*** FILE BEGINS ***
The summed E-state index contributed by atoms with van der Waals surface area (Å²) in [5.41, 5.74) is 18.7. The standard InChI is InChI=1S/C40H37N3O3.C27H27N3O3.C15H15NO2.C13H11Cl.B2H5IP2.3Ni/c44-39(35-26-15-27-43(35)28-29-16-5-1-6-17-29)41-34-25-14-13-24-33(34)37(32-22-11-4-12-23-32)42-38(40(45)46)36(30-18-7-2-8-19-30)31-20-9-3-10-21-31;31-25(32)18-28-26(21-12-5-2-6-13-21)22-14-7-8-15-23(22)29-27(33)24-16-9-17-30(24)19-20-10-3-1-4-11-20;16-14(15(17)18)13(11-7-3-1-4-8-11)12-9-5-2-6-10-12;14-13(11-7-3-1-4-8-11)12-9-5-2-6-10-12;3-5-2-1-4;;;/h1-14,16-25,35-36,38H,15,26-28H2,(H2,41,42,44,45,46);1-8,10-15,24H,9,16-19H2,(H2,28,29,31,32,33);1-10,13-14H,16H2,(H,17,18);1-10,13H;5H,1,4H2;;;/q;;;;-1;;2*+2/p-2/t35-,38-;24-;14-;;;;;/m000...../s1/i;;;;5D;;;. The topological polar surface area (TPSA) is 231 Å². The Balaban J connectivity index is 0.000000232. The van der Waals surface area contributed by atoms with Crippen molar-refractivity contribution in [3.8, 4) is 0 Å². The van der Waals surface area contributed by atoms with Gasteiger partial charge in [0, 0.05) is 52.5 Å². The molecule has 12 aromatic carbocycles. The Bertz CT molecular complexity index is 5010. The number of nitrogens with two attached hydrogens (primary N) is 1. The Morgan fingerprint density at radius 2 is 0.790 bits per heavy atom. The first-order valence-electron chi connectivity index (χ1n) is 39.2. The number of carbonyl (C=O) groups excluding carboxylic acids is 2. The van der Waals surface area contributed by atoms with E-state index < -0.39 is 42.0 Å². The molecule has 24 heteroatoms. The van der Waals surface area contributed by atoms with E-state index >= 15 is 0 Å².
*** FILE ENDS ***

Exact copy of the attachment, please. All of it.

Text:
The summed E-state index contributed by atoms with van der Waals surface area (Å²) in [5.41, 5.74) is 18.7. The standard InChI is InChI=1S/C40H37N3O3.C27H27N3O3.C15H15NO2.C13H11Cl.B2H5IP2.3Ni/c44-39(35-26-15-27-43(35)28-29-16-5-1-6-17-29)41-34-25-14-13-24-33(34)37(32-22-11-4-12-23-32)42-38(40(45)46)36(30-18-7-2-8-19-30)31-20-9-3-10-21-31;31-25(32)18-28-26(21-12-5-2-6-13-21)22-14-7-8-15-23(22)29-27(33)24-16-9-17-30(24)19-20-10-3-1-4-11-20;16-14(15(17)18)13(11-7-3-1-4-8-11)12-9-5-2-6-10-12;14-13(11-7-3-1-4-8-11)12-9-5-2-6-10-12;3-5-2-1-4;;;/h1-14,16-25,35-36,38H,15,26-28H2,(H2,41,42,44,45,46);1-8,10-15,24H,9,16-19H2,(H2,28,29,31,32,33);1-10,13-14H,16H2,(H,17,18);1-10,13H;5H,1,4H2;;;/q;;;;-1;;2*+2/p-2/t35-,38-;24-;14-;;;;;/m000...../s1/i;;;;5D;;;. The topological polar surface area (TPSA) is 231 Å². The Balaban J connectivity index is 0.000000232. The van der Waals surface area contributed by atoms with Crippen molar-refractivity contribution in [3.8, 4) is 0 Å². The van der Waals surface area contributed by atoms with Gasteiger partial charge in [0, 0.05) is 52.5 Å². The molecule has 12 aromatic carbocycles. The Bertz CT molecular complexity index is 5010. The number of nitrogens with two attached hydrogens (primary N) is 1. The Morgan fingerprint density at radius 2 is 0.790 bits per heavy atom. The first-order valence-electron chi connectivity index (χ1n) is 39.2. The number of carbonyl (C=O) groups excluding carboxylic acids is 2. The van der Waals surface area contributed by atoms with E-state index < -0.39 is 42.0 Å². The molecule has 24 heteroatoms. The van der Waals surface area contributed by atoms with E-state index >= 15 is 0 Å².